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Food & Drink

Latin flavors conquer the C.I.A.

Photo: Photos by Steven Gilmore, License: N/A

Photos by Steven Gilmore

Nao's slow-roasted pork belly.

Photo: , License: N/A

Snapper tikin xic grilled in banana leaves


The Culinary Institute of America's website states that Nao, the name of its new, formal restaurant, is "derived from the Latin root "neo", meaning to weave or intertwine. If they say so; it's hard to track this down without running into the dead end of the Greek neos, or new, so we'll just leave it there. What the website doesn't say is that the preferred pronunciation is nay-oh, as though we in South Texas couldn't get our tongues around the more mellifluous nah-oh. Oh well.

What the website also doesn't say is that nao is a Spanish term for ship, or vessel. Columbus' ship, the Santa Maria, was a nao-class vessel; he is said to have called it "a dull sailer and unfit for discovery." (The Niña and the Pinta were more-agile caravelles.) Some have suggested that Cortés's ship, the Santa Maria de la Concepción, was also a nao. Whether you now choose also to take the name Nao as a reflection of the spirit of exploration or symbolic of the old world's exploitation of the new, we leave to you. We come down on the side of adventure.

As in any voyage of discovery, all is not smooth sailing. More than a week after the festive grand opening, the anticipated a la carte menu still wasn't in force. "It's hung up between here and Hyde Park (the C.I.A.'s spiritual and physical home)," said one staffer. It wasn't until this Tuesday, in fact, that the menu was given the Good Housekeeping (figuratively) seal of approval: it will, I'm told, be identical to the last 3-courses-for-$24 menu but with a tag of $9 per each category. It's expected that there may be some further variation on this theme, perhaps to include a prix fixe option. Yes, the prices rose--get over it. For a menu this ambitious and unique, the original pricing was a gift, and it's still more than fair. (Though the wine list could use a few more Latin-grown grapes such as bonarda, carmenere, and tannat, its gentle pricing should stay right where it is; this is a gift I can get behind.)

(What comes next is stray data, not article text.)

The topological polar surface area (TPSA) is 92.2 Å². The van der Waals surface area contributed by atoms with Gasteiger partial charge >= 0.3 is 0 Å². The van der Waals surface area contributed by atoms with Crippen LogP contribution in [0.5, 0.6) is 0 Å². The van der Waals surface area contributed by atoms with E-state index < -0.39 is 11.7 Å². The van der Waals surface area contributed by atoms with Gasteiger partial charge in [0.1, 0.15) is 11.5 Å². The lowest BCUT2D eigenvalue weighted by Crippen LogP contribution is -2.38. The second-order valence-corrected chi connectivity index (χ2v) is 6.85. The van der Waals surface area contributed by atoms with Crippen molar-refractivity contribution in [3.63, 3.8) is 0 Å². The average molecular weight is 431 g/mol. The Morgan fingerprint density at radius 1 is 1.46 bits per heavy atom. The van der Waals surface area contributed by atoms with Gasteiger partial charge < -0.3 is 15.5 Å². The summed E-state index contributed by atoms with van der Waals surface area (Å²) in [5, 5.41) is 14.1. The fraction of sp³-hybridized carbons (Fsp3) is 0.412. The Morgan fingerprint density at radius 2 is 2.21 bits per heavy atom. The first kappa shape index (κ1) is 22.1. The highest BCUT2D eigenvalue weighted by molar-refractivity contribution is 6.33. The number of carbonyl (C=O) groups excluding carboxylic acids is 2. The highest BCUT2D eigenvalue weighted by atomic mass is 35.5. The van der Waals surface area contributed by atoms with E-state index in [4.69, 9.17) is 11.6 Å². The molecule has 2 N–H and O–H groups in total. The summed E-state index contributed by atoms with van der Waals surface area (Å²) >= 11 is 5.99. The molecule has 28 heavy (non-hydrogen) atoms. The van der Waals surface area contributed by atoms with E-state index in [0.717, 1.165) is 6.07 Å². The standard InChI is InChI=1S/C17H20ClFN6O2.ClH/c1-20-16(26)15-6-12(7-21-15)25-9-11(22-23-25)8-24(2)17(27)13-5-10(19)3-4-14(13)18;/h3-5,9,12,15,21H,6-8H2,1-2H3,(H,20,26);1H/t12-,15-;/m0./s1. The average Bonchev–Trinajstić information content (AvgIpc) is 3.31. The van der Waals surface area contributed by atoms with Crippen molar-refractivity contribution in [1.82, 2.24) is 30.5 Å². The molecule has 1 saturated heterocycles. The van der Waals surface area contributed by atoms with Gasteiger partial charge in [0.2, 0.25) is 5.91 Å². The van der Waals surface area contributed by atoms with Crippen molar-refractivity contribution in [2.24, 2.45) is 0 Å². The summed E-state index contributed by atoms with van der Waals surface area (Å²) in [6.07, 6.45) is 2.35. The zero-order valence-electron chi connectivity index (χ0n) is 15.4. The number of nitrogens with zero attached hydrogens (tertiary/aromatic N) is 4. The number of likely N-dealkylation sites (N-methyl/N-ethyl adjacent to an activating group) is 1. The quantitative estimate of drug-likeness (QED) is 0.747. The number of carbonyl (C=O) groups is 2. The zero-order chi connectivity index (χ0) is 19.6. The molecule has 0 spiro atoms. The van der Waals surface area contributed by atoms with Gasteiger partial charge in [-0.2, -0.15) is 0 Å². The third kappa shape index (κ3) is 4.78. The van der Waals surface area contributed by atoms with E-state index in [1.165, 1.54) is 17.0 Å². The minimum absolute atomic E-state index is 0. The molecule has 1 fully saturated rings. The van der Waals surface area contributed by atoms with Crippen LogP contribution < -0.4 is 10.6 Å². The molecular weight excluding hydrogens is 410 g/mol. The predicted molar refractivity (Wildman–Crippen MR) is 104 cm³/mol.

Nao's menu will always be hard to review in the conventional sense; by intent, it will change somewhat with the arrival of each Latin chef. So far, Brazilian and Peruvian representatives have blown through, leaving their imprint behind. (Bolivia just made landfall on September 14 and 15 with the appearance of Chef Eric Calderón.) The Peruvian special dinner, for example, brought to our attention the existence of a practically prehistoric river fish called paiche and introduced several exotic fruits. A sense of dedication to authenticity was apparent almost immediately.

But the students who staff the restaurant under the direction of Venezuelan-born Executive Chef Geronimo Lopez, are also learning to play with their food — all within the framework of classic, French training, of course. Pretty-in-purple causitas present crab framed in violet potato. Pico en taco, a chilled appetizer, offers batons of cucumber, mango and more within a wafer-thin jicama "tortilla," all arrayed on a wave-form serving piece. (They have variously been exciting and ho-hum, depending, perhaps, on who is assembling them.) Picadillo in crisp plantain wafer comes to you in three cones of mashed plantain into which whipped cotijo cheese has been inserted, a very nicely seasoned picadillo, and a topping of avocado. The cones are a little fragile — and just a touch oily — but the contrasts in texture and temperature are beautifully orchestrated. I'm less thrilled with the pasty texture of the yucatots (also available at the creative bar, along with a few other small plates), and dishes with duck have yet to excite. But a "chilled" starter of grilled panela cheese topped with a salad of slivered nopal played cool against warm and crisp against soft to stunning effect.

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